First Avenue

In his 2006 single, "Chinese Translation," M. Ward asked, "What do you do with the pieces of a broken heart?" And through his collaborative album with Zooey Deschanel as She & Him and his recent Hold Time release, it appears that surrounding yourself with the best friends you can find seems to be the answer to the question. Though the physical presence of Hold Time's contributors—DeVotchKa's Tom Hagerman, Lucinda Williams, Grandaddy's Jason Lytle—might not be represented when Ward returns to the Twin Cities, the spirit of the music remains intact through Ward's talented touring band. Generally well-suited for smaller venues, Ward's songs are gentle in nature, with his voice rarely raising above a calculated purr, but in keeping with the theme of the album, the more friends the merrier, and hopefully the crowd at this show's larger venue responds by helping Ward mend that broken heart. With the Watson Twins. 18+. $16/$18 at the door. 6 p.m. 701 First Ave. N., Minneapolis; 612.332.1775. —Chris DeLine


Neko Case

State Theatre

Mercurial Rage take part in the fashionista fun fest at Voltage
Nicholas Marshall Photography
Mercurial Rage take part in the fashionista fun fest at Voltage

Neko Case's animal instincts are all over her new album, Middle Cyclone, much as they were on 2006's Fox Confessor Brings the Flood. It's almost as if each track were doused in a bestiary of feral scents, her siren's voice purring and howling with the grace of an Appalachian cougar (on whose automotive equivalent she crouches in the cover photo) while she assumes the identity of a succession of critters. The orca on "People Got a Lotta Nerve" sings a lethally catchy chorus: "I'm a man, man, man eater" (leaving potential lovers quavering in their boots), her phrasing as tart as Paul Rigby's McGuinn-like ringing guitar. Case also channels an elephant and a magpie before simply declaring, "I'm an animal," giving in to her primal tendencies, which subsequently surface in a different form on the noirish nightmare "Prison Girls." On "This Tornado Loves You," meanwhile, she morphs into an amorous whirlwind turned deadly by desire. Natural forces carve Case's songs as surely as they did the Grand Canyon, leaving spectacular erosion behind, Case grappling with urges and sounds both alluring and dangerous. Often sounding like a 21st-century Patsy Cline, she doesn't fall to pieces, but arranges them in unsettling patterns, caressed by her resilient voice, her whip-smart band weaving elegant Americana textures. Crooked Fingers, essentially the alter ego of former Archer of Loaf and frequent Case associate Eric Bachmann, will open. All ages. $29.50. 7:30 p.m. 805 Hennepin Ave., Minneapolis; 612.339.7007. —Rick Mason


Nanci Griffith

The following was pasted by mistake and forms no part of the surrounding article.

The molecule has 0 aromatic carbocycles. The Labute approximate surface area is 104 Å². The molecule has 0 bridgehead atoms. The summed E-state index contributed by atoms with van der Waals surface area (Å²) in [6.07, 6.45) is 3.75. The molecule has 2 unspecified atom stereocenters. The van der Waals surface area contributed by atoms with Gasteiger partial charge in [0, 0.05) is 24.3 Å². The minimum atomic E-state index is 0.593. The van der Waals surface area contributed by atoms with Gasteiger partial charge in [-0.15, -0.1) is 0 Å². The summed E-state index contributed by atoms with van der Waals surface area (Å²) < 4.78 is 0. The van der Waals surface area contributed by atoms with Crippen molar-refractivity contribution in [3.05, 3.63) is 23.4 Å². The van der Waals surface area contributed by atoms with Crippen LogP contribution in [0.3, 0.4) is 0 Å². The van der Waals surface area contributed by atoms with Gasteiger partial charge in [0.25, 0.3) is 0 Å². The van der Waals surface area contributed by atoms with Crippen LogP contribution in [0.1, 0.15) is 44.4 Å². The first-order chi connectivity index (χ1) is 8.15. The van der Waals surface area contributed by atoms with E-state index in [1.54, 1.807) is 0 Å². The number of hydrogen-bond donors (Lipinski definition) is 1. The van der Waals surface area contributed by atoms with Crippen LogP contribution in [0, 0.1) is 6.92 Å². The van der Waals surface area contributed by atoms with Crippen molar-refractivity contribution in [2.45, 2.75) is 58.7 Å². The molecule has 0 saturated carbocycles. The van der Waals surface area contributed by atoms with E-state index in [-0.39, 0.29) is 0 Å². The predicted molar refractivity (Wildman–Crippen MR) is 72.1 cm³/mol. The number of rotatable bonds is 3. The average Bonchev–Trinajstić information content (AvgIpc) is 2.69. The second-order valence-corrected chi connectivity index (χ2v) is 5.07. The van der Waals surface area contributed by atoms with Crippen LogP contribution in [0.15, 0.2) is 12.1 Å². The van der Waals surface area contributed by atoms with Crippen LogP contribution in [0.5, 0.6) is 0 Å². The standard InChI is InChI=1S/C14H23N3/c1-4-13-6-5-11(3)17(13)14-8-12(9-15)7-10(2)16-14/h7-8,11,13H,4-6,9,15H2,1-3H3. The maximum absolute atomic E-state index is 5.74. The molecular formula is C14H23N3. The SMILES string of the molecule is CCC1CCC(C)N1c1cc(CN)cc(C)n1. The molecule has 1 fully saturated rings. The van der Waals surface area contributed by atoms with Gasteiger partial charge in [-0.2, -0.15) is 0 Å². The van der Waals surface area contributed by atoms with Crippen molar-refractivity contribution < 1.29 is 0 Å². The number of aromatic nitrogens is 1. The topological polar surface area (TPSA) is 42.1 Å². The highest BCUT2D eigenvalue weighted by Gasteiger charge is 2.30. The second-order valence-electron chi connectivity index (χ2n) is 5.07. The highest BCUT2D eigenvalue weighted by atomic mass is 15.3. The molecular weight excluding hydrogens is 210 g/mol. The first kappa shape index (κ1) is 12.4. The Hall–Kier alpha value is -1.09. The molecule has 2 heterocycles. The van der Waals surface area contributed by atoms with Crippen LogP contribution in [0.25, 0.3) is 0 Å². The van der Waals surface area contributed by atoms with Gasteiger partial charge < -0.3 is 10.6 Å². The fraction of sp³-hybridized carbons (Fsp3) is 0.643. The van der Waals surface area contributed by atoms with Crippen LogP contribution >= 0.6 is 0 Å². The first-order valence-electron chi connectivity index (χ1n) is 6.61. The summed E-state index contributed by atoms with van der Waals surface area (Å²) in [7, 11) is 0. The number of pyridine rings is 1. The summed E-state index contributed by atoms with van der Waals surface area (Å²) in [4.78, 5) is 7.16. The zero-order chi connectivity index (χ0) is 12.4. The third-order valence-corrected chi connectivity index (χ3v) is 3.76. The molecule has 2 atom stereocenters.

Guthrie Theatre

Eudora Welty, Flannery O'Connor, and Larry McMurtry have been as influential on Texas singer-songwriter Nanci Griffith as Woody Guthrie, Townes Van Zandt, and Johnny Cash. Straddling the line between country and folk, occasionally straying into pop, her best albums, including the early classics on Philo, tend to be plotted like novels, and her best songs, including the Kathy Mattea hit "Love at the Five and Dime," have the character development and vivid details of short stories. And she's a fine interpreter of others' songs. Her version of Julie Gold's "From a Distance" far outstripped Bette Midler's. On her last album, 2006's string-slathered Ruby's Torch, Griffith played the torch singer to the hilt. Now she arrives at the Guthrie a couple of months before her 19th album, The Loving Kind, hits the streets. The advance word is that the collection is dominated by originals, and many are political and factually based. One, "Not Innocent Enough," deals with the execution of a convicted murderer despite new evidence proving his innocence. The title track, already making its rounds on the internet, is about interracial couple Richard and Mildred Loving, whose 1960s marriage ran afoul of Virginia law, leading to a landmark decision by the U.S. Supreme Court. All ages. $38.50. 7:30 p.m. 818 South Second St., Minneapolis; 612.377.2224. —Rick Mason


Franz Ferdinand

First Avenue

Somewhere between the release of 2004's self-titled debut and Tonight..., Glasgow, Scotland's Franz Ferdinand made the decision—whether consciously or not—to steer away from the bisexual dance-rock pop that defined them early on. Thank god for that; as much fun as "Take Me Out" was at the time, the band's Joseph K./Interpol/Strokes-inspired cad pop came with a short shelf life. On Tonight..., a residual boys-will-be-boys rudeness and Studio 54-ish melodic touches remain in play, but the album is grounded by introspective, Beatles-esque passages, a rueful vibe, and an underlying rhythmic weight that invites you to shake your stuff under hot lights without demanding that you do so. It's the sound of assholes trying their hardest to grow up without growing dull, and it may be Franz Ferdinand at their best. With Born Ruffians. 18+. $30. 8 p.m. 701 First Ave. N., Minneapolis; 612.332.1775. —Ray Cummings

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